The problem with Narendra Modi's Hindu nationalism
‘Being Hindu’ or ‘being Parsi’ does not necessarily add anything to the term nationalist.
"I am nationalist. I'm patriotic. Nothing is wrong. I am born Hindu. Nothing is wrong. So I'm a Hindu nationalist. So yes, you can say I'm a Hindu nationalist because I'm a born Hindu. – Narendra Modi
Narendra Modi said he is a Hindu nationlist because he was born Hindu. By that logic, someone born a Parsi automatically becomes a Parsi nationalist; a Christian becomes a Christian nationalist and a Muslim a Muslim nationalist. But conflating these two aspects of a person’s identity is problematic and needs to be unpacked.
‘Being Hindu’ or ‘being Parsi’ does not necessarily add anything to the term nationalist. However, if Modi believes that by definition, a Hindu nationalist is different from a Parsi nationalist because a Hindu is different from a Parsi, then by definition Modi does not represent those who are not born Hindu.
Purely because of the arbitrariness of birth, Modi would be creating a divide between different groups who are all legitimate citizens of the country. If this the case, then it is effectively an admission of sectarianism for only those born Hindu can share the same vision as Modi.
On the other hand, if the term Hindu or Christian adds nothing to the term nationalist. If it is simply Modi putting together two facets of his identity, then the term Hindu Nationalist becomes meaningless. Modi is both Hindu and nationalist, but the individual terms have no relation to one another aside from happening to refer to the same person. His “Hindu-ness”, as it were, would therefore be separate from his nationalism.
If this is what Modi means, then he should make it clear that his being Hindu does not have anything to do with his being a nationalist. In this case, his idea of India would not be coloured by his religion and would include those who are outside his religion. There is no contradiction in being Parsi and wanting a strong India. There is no contradiction in being Christian and wanting economic growth. And there is no contradiction in being Muslim, and wanting good governance and a decisive leader.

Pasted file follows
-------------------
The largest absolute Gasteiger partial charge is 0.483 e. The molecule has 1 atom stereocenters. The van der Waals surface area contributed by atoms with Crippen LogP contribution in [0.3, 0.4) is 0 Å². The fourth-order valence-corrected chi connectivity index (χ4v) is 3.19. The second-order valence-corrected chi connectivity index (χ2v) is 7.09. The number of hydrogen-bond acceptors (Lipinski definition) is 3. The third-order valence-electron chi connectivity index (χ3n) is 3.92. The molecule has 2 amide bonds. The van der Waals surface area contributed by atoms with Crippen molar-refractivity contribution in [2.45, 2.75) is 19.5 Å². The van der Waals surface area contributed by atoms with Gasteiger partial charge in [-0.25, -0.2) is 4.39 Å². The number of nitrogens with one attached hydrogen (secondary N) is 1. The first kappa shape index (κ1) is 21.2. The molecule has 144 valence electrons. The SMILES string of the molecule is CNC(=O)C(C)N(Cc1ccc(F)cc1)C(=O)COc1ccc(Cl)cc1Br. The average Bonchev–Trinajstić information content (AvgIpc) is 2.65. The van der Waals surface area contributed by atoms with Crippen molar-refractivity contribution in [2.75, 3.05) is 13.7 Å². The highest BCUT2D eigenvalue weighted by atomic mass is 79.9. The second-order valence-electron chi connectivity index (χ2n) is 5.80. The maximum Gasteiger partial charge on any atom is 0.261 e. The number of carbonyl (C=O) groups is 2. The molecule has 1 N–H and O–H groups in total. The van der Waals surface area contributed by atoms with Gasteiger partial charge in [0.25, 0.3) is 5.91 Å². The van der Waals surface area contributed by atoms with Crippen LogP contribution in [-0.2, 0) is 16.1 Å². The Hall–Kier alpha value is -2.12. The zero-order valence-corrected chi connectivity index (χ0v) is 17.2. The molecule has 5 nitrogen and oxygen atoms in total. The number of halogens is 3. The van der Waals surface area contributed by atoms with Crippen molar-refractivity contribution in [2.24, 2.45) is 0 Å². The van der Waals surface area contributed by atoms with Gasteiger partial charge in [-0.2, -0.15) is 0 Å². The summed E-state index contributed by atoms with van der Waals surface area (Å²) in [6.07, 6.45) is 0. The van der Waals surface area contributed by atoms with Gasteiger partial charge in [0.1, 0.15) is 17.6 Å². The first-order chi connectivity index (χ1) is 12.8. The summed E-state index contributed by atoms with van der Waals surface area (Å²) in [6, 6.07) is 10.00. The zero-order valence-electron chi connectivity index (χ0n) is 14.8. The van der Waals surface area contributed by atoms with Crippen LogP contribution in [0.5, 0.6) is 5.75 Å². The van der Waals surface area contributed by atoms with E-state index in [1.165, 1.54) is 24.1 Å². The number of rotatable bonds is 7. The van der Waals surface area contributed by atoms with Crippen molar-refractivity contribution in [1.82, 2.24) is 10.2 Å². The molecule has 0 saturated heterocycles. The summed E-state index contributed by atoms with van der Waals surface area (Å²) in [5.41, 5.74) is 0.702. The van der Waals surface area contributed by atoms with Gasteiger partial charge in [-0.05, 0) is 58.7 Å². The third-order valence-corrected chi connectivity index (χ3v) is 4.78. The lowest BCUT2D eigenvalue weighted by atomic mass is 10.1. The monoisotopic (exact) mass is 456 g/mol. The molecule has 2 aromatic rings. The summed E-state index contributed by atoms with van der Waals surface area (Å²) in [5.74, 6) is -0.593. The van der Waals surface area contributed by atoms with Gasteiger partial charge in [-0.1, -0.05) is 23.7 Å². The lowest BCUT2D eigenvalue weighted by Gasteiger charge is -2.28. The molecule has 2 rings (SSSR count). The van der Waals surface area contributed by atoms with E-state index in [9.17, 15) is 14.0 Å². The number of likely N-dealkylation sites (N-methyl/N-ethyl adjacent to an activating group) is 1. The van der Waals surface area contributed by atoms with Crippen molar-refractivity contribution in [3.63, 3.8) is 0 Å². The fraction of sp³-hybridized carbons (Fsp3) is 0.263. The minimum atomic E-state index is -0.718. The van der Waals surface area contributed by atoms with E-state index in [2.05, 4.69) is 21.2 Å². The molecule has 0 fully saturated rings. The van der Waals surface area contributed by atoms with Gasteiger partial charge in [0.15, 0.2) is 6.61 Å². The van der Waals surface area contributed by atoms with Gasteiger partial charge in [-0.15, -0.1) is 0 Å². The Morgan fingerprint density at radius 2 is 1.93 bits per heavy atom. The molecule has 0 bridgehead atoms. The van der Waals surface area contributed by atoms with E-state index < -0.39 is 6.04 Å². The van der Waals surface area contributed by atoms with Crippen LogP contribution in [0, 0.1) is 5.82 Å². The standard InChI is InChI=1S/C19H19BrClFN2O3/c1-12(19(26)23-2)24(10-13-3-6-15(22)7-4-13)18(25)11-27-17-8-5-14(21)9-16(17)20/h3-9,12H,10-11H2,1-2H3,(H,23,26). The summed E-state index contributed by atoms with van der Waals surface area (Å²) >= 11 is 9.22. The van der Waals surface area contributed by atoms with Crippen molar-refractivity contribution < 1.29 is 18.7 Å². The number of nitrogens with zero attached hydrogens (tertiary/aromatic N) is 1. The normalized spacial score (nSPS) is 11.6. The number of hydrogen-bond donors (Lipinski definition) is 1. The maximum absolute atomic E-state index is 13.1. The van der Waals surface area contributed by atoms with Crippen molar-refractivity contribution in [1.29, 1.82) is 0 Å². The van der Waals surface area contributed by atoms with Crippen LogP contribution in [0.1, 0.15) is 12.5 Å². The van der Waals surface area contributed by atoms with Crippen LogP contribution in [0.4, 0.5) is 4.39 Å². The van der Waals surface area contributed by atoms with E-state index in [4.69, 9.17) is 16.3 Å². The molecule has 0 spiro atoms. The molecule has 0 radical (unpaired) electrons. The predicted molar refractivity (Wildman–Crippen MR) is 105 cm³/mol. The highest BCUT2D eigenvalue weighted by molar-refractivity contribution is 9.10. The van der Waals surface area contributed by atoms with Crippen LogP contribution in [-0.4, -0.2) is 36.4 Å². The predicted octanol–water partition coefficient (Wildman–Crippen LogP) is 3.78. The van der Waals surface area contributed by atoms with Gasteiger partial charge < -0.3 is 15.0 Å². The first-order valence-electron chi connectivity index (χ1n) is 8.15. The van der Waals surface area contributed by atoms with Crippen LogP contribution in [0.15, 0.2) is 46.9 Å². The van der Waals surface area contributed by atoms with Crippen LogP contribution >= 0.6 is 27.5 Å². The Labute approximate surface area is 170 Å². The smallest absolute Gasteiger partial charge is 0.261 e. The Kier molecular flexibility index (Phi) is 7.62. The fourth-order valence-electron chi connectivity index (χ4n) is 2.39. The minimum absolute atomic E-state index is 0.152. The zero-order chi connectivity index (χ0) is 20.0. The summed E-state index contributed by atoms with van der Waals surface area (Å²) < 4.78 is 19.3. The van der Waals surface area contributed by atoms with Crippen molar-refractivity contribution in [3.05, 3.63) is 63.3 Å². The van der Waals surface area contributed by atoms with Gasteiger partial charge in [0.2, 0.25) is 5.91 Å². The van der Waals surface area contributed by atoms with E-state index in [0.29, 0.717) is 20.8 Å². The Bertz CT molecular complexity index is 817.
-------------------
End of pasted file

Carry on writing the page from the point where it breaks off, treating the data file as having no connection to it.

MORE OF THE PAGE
The conflation of religion and nationality is also problematic because a person can change his or her religion while retaining the same attitude towards his or her country. A person who coverts from Hindu to Christian does not need to change his or her view of India. You or I can just as easily clamour for 8% GDP growth from a church as we can a temple or a mosque.
None of this is to say that religion cannot or should not be part of a person’s identity. But how we commune with God is often a person matter and does not, or should not, affect how others choose to do the same. How we see the country is, however, a different matter. A sense of national identity – is a shared construct that should resonate across religions, geographies and economic status. If Modi represents such a construct, then the voters will respond to it. If he does not, the voters will let him know that too.
But before this can happen, it is imperative that Modi makes this distinction clear: If being Hindu is an essential part of his nationalism, then he personifies a particular vision of India that excludes those who are not Hindu.
As equal citizens of India though, we all have the right to know one way or the other.
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